World Health Day focuses on high blood pressure

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This year on April 7, World Health Day, focuses on high blood pressure, one of the many chronic diseases that are increasingly common around the world. 

The World Health Organization reports that one third of adults worldwide have high blood pressure, and one in ten adults worldwide have diabetes. These diseases are already well known in the United States, where high blood pressure affects 31 percent of American adults. However, the highest levels of hypertension now occur in many African countries, where more than 40 percent of adults are affected, but where the money and infrastructure needed for treatment are most lacking.

While there are multiple causes of high blood pressure and other chronic diseases, poor diets are among the most significant. The world today is facing a food paradox. There are nearly one billion people hungry and one billion people overweight, and in many countries these problems now exist simultaneously. Although they may seem to be opposite problems, reports from groups such as the Barilla Center for Food  Nutrition have linked both hunger and obesity with diets lacking in nutrients.

“Many of the best anti-hunger and anti-obesity groups have been so focused on their own important work that they have not been able to come together on common challenges,” says Ellen Gustafson, co-founder of Food Tank: The Food Think Tank. “The solutions to hunger, obesity and agriculture issues are all out there. We need to bring our visions for the food system together to make these solutions a reality.”

In honor of World Health Day, Food Tank: The Food Think Tank is highlighting the importance of nutritious, environmentally sustainable food in combating hypertension, obesity, malnutrition and other diseases.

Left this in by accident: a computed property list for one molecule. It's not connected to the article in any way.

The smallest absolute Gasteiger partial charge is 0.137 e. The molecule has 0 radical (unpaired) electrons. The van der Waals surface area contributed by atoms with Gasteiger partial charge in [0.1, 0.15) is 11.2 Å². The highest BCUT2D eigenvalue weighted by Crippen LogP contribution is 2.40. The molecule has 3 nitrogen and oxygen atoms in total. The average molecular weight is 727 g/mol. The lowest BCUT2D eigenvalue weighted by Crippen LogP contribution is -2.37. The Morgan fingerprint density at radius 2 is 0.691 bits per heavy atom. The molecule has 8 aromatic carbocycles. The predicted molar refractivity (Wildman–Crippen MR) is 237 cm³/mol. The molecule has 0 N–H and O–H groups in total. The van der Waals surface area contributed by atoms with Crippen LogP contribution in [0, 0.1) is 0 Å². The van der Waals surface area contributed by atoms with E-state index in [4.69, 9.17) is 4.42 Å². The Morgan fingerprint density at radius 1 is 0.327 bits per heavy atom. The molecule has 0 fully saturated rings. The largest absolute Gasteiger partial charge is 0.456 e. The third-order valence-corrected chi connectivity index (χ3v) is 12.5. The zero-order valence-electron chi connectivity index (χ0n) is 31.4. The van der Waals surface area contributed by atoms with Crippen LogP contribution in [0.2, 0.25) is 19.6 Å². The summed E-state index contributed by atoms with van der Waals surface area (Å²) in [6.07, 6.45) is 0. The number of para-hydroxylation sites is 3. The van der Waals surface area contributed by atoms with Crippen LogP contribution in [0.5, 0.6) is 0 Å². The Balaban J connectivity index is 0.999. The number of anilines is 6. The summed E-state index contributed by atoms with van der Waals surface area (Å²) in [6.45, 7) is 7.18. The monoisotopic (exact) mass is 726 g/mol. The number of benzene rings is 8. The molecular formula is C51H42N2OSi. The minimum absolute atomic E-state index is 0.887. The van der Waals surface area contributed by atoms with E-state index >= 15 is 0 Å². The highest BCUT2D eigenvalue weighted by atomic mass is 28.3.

Over the past 50 years, the modern agriculture system has had great success boosting crop yields around the world; however, The Organic Center, reports that the amount and variety of essential nutrients in many crops has declined. The result is that the same amount of sweet corn, potatoes, or bread now has far less zinc, calcium, and iron than it did 50 years ago. 

Global emphasis on calorie content has increased access to high calorie, processed foods around the world, even as access to nutrient rich fruits and vegetables has declined. For example, a new study from the Union of Concerned Scientists found that, as a result of the food industry’s demand for refined grains and sugars, only two percent of U.S. farmland is used to grow fruits and vegetables.

“One of the most powerful tools in changing the nutrient value of the foods farmers grow is choice. In the U.S. and across the developing world, farmers armed with knowledge about new markets for their products and more effective farming practices, as well as the freedom to choose how and what they grow, are taking the initiative to do things differently.